22 March 2012: World Water Day

Mar 21, 2012

At the start of the 21st century 900 million people – around one seventh of the world po­pu­lation – lack access to clean pot­able water. Some 2.5 billion are with­out basic sanitation facilities.

Water scarcity and poor water quality are among the chief causes of poverty, disease and en­viron­men­tal de­gra­da­tion. In the face of world po­pu­la­tion growth, increasing urba­ni­sa­tion and in­dustria­li­sation and emerging climate change, it is be­com­ing in­crea­singly difficult to provide and main­tain adequate water supplies.

One of the targets of the seventh Millennium Development Goal (Ensure environmental sustainability) is to "halve by 2015 the pro­por­tion of people without sustainable access to safe drinking water and basic sanitation".

This goal will not be met unless present progress on water and sa­ni­ta­tion ser­vices and water re­source ma­na­ge­ment is sig­ni­fi­cantly step­ped up. Im­pro­ved water and sanitation services are, moreover, key to the attainment of other Millennium Development Goals – such as food security, poverty reduction, health, environmental protection and also gender equality, since many girls are unable to go to school either because they are needed to fetch water or because the school has no sanitation facilities.

In 2008 the UN Human Rights Council adopted the first resolution on the right to water and sanitation (Resolution 7/22), as a result of a joint initiative by Germany and Spain. The resolution established the mandate for an Independent Expert on this human right. His task is to contribute to the clarification of the legal obligations related to this issue and to identify best practices. Germany supports the work of the Independent Expert in substance, financially and by supporting relevant resolutions. The most recent resolution in the UN Human Rights Council was sponsored by Germany in September 2011 and received support from 66 states from all regions. The resolution calls for comprehensive plans and strategies meeting all human rights standards in order to ensure the full implementation of the right to water and sanitation.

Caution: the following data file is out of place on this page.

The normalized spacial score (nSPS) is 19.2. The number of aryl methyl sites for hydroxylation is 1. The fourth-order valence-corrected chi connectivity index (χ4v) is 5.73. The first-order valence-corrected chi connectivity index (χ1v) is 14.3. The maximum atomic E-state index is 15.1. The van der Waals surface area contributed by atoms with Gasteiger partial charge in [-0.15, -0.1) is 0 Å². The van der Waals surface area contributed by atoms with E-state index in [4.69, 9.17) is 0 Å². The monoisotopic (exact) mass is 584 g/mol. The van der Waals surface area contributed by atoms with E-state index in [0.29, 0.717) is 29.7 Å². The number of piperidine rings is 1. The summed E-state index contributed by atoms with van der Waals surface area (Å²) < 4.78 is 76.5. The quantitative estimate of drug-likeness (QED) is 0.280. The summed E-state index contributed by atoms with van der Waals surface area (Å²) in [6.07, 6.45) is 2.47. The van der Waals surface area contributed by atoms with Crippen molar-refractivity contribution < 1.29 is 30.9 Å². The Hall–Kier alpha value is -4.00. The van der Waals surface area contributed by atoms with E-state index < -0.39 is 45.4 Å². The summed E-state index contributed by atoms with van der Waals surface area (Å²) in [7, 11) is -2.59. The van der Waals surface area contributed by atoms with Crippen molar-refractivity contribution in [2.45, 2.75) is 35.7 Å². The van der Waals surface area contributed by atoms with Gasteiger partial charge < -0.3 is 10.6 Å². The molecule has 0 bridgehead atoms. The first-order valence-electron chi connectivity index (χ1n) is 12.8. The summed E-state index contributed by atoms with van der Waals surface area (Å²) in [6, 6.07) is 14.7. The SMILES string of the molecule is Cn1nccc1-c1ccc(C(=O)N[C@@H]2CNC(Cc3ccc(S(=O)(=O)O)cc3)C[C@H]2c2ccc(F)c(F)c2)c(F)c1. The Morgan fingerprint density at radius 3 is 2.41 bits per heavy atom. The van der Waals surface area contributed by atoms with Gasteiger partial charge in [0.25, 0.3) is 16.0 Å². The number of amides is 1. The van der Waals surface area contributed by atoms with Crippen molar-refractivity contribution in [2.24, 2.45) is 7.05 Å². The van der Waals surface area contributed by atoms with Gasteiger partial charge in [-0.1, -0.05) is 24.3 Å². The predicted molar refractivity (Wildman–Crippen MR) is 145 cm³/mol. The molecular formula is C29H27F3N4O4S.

The United Nations has proclaimed 2005 to 2015 as the International Decade for Action – Water for Life. Germany is supporting this by promoting the activities of UN Water. The General Assembly in 2010 adopted a resolution on the Human Right to  Water and Sanitation (A/RES/64/292), which regognized the right to safe and clean drinking water and sanitation as a human right essential for the full enjoyment of life and all human rights. Germany has been one of the main supporters of that initiative.

Internationally, Germany is one of the three largest bilateral donors in the water sector. Each year the German govern­ment spends around 350 million euros on programmes and projects in this field. Water is a priority area of German development cooperation in 28 countries, mainly in sub-Saharan Africa, North Africa and the Middle East. Germany's ongoing development cooperation projects are helping some 80 million people worldwide to benefit from improvements to their water and sanitation services. Around 40 per cent of the funds are spent on sewage disposal and basic sanitation services.

Germany further plays a leading role in promoting water for peace through its support to transboundary cooperation, institutions and initiatives such as the Petersberg and Berlin process. Ongoing activities include UN ESCWA and ACSAD in the Middle East and support by technical advisors to the Mekong River Commission in Southeast Asia. It has just recently organized a Conference on water diplomacy in Central Asia.

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